Iran’s trade with Europe, US picks up
European and American companies are no longer on tiptoes for carving out a niche in Iran’s market. They are already scooping up deals and trade is picking up.
According to government figures, German exports to Iran rose 30 percent last year to 2.4 billion euros.
The leap came on the back of a ground-breaking agreement between Iran and the West to puzzle out their lingering nuclear problems.
Sales of machinery, agricultural and pharmaceutical products lifted bilateral trade to its sharpest growth in a decade, data by the Federal Statistics Office of Germany showed.
Germany is traditionally Iran’s biggest trade partner in the West and Europe’s economic behemoth sees big prospects for its companies if the Islamic Republic signs a final agreement with international negotiators.
Volker Treier of Germany’s DIHK chambers of trade and commerce foresees exports to Iran to double to $5 billion.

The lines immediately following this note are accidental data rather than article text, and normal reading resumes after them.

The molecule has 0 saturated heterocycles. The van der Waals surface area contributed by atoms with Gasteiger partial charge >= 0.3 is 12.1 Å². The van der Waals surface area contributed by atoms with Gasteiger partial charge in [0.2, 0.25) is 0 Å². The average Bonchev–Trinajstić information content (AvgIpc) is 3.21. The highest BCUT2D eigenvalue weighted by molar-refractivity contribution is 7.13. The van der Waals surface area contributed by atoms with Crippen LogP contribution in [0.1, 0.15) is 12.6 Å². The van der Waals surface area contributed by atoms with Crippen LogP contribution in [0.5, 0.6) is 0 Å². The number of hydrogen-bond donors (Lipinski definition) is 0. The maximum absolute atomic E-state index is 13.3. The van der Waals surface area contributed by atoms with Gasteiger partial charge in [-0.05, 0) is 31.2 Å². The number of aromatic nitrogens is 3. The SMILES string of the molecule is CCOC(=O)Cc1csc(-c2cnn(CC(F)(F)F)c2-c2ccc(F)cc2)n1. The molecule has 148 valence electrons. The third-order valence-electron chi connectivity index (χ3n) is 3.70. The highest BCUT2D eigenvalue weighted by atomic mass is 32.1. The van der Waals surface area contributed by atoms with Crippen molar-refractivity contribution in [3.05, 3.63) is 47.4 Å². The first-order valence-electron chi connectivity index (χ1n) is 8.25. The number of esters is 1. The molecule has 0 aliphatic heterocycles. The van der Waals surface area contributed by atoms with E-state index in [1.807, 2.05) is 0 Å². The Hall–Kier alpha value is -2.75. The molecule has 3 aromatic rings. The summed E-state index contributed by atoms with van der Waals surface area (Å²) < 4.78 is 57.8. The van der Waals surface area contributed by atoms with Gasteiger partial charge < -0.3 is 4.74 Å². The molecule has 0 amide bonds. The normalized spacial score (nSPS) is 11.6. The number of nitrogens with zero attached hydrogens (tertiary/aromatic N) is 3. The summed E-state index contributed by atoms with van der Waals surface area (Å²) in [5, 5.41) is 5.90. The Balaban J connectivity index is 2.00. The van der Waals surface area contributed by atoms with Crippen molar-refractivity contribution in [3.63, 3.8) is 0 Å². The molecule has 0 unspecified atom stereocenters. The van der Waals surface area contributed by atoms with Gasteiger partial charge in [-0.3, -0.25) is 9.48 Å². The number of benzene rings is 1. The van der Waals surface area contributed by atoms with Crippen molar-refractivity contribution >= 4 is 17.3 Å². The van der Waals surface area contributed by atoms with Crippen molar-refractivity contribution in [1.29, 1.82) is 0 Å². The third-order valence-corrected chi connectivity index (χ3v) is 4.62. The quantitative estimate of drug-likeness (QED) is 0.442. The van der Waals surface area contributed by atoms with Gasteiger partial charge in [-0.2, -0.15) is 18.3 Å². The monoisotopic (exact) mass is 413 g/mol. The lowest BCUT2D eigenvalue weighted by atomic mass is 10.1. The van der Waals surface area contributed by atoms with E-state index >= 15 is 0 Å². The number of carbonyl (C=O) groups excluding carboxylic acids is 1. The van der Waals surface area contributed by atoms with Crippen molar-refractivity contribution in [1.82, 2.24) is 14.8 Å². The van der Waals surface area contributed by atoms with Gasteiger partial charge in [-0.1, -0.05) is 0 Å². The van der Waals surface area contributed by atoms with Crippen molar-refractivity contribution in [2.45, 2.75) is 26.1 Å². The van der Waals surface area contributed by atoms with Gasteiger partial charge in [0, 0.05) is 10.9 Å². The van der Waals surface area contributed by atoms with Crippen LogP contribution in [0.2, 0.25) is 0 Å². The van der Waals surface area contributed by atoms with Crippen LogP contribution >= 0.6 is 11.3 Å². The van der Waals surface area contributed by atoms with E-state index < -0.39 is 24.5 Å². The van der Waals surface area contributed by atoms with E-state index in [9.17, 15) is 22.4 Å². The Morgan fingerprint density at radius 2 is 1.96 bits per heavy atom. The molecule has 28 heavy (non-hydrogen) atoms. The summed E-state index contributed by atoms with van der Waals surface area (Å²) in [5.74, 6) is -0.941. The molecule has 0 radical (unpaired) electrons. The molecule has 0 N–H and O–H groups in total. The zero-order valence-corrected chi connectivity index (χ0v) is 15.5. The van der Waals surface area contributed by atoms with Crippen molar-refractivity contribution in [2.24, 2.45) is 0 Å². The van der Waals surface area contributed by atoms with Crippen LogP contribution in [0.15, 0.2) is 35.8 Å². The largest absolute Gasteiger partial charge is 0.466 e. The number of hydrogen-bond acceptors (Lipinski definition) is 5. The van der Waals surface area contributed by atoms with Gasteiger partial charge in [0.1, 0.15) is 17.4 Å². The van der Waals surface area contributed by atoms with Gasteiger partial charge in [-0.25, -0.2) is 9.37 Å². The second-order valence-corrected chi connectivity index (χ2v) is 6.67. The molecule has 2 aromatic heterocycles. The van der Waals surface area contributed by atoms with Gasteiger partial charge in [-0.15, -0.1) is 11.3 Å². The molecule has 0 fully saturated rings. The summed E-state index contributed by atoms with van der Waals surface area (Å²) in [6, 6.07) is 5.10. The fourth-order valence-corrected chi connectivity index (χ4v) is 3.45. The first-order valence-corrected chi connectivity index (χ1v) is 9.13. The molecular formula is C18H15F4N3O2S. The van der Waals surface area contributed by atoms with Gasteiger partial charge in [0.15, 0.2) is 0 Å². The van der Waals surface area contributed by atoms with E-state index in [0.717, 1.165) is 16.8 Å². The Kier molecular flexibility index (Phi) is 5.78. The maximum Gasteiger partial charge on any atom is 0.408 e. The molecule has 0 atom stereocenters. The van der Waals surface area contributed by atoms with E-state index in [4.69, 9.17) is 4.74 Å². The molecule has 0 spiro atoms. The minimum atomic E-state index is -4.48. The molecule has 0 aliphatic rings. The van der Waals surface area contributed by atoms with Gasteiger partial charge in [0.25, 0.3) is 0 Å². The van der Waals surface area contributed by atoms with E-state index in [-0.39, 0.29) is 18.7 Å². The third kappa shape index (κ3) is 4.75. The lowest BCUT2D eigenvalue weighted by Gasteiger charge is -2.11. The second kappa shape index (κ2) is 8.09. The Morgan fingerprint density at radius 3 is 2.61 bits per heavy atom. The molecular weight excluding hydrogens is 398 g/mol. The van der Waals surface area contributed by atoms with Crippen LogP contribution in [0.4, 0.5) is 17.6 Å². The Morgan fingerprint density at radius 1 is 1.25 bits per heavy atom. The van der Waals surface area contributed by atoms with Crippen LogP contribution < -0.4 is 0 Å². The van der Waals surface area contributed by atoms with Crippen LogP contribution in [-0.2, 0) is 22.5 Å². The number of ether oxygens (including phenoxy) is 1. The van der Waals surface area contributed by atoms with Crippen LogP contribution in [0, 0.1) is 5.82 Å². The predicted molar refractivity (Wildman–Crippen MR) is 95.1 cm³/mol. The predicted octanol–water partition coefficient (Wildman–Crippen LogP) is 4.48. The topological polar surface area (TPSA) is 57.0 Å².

The French are also cooling their heels. The country’s two major carmakers had to abandon’s Iran’s huge market in 2012 amid Western sanctions.
Renault is reportedly vying for 45 percent of Pars Khodro’s shares which are mainly held by the Iranian automaker Saipa.
Iran, however, has its grievances. Some officials have said the Europeans should pay for falling in line with the Americans in punishing the country with sanctions.
One MP has called for Renault and Peugeot Citroen to be kept out of Iran’s auto market since they were among the first foreign entities which bowed out when sanctions were imposed on the Islamic Republic.
But there is no such chicken and egg situation when it comes to the food industry. On Wednesday, an official said Iran had lifted its ban on chicken imports from France.
Deputy Health Minister Jamaladdin Javidi said the decision was taken after French products had passed the Iranian Veterinary Organization’s food-safety checks for bird flu.
Even the Americans, who have been excluded by and large from the Iranian market since the 1979 Islamic Republic, are making their presence felt.
US aviation giant Boeing has clinched three contracts with Iran since Tehran signed a preliminary nuclear agreement in Geneva in late 2013.
“Iran Air has so far received seven motors of its planes after they were repaired as the result of the contracts with Boeing,” Farhad Parvaresh, CEO and chairman of the country’s flagship airline Iran Air, said on Saturday.
“There are several other motors that are being repaired by Boeing in a foreign country,” he said.